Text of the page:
On Having Extra Money — Are rich people happy because of money? How many people are like Rockefeller who, when asked how much was enough, answered, “Always a little more.”

On Being Free of Money — As I mentioned, we need money, but we can be freed from the hunger of it. One of my favorite lines about money is from a movie from a book by Bernard Cornwell. When Richard Sharpe is asked, “What do you do when you don’t have money, Richard?” He answers, “Do without, Sir.” The response is, “No, Richard. You borrow!” Richard is free of the entanglement of money. How about the characters you write about?

Writing Exercise: Think about a character in your story and where they are with money. Do not just think about where they stand physically (e.g., village in Sudan, wealthy American suburb, rural, urban, tourist area). Also wrap your mind around their attitude towards money. Are they needy? Greedy? Freed from it? Then plop your character into a situation to show off that attitude (e.g., earthquake, robbed in an unfamiliar city, divorce, health issue, etc).

Happy writing.

4 Agents and Michigan Sisters in Crime

Literature Blogs

Admittedly, the past two weeks were overwhelming with writing activities — that is, attending writing activities, not writing writing activities. It started with Miss Snark’s Secret Agent contest on Monday (I got my first 250 pages in for critiques — very helpful). Monday night WriteOnCon held a chat with three agents (interesting to discover their likes and visions for the future). I planned to get a post in on both those events, but sadly, like jokes, the timing is now past.

And then last Saturday, local writer Suzanne, hosted our first Sisters in Crime Michigan chapter (not counting the organizational one) with Bill Howe, a retired crime lab supervisor with the police department and currently the investigator for the county prosecutor’s office. I am not normally a mystery or crime writer, but, hey, these were local writers willing to get together right here in my home town, some coming from two hour’s away.  And learning new things is always interesting to me, especially if I can use some of the facts I glean to put into my fictional characters.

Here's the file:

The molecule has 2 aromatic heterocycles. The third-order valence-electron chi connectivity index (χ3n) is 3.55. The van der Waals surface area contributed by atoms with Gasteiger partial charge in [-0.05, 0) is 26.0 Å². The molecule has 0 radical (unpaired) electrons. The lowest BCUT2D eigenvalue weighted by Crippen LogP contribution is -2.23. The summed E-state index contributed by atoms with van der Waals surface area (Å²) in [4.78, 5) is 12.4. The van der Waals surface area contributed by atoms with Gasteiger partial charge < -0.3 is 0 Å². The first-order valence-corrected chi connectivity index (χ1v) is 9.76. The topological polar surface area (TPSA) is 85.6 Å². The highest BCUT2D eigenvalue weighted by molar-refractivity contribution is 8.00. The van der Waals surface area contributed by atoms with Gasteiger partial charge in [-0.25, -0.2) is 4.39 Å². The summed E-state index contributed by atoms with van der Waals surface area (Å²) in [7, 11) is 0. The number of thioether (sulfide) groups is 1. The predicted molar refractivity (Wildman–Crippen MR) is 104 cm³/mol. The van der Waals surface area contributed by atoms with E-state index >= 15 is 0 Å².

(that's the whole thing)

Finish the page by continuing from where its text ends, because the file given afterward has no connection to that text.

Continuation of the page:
Bill’s presentation dealt with interviews and interrogation skills. Interviews are made with anyone involved, but interrogations are reserved for suspects. Bill addressed the importance of non-verbal communication, and that as one policeperson interviews the suspect, two others are watching the nonverbals. For instance, self-grooming or stalling to give answers (repeating the questions) are signs of deception. Bill explained how the eye direction of a right-handed person (v.s. left-handed) indicated truth or fiction. Interestingly enough, I learned that police are allowed to use trickery during the investigation. Sometimes the interrogator also uses sympathy, relating to the person and why they may have done such a crime.  Bill never felt good about doing this. In fact, it made him feel dirty. But if it got a confession by giving the suspect a way to save face (Bill: I can understand why you would ***. I feel like that all the time.”), it is a good interrogation technique.

The time with Bill passed in the blink of an eye. (Oh, no. Was I looking up and to the right, or down and to the left when I said that?) Will I ever use this information with my own writing? I don’t know. But now that I have it, watch out. I’ll be watching. Are you telling a truth or a lie? (Hee-hee-hee.)

Ebook Experiment

 Literature Blogs

I’ve taken the ePlunge.

I published three short stories into one book with Smashwords.com: BIKER FOLK TALES, BOOK I ( http://www.smashwords.com/books/view/46366 ), all for the whopping price of 99 cents! It’s also supposed to be on 7 other eReaders. Very cool.

This as an experiment at this stage — huge experiment — since ePublishing is a rather new business, and it’s completely new to me. I figure I’ll be tripping over my eToes for quite a while, learning, learning, learning.  A couple of weeks ago I uploaded the book, but then last night uploaded a revised edition to include the protect-the-author line in the beginning about the stories being works of fiction and the characters not based on real people. Wouldn’t want any biker gangs showing up on our front lawn because I unintentionally dis-ed one of their brothers.

A sample can be read for free. But if any of you actually make it through the ePurchase line… let me know your success story.

Writer’s Inspiration Boost

 Literature Blogs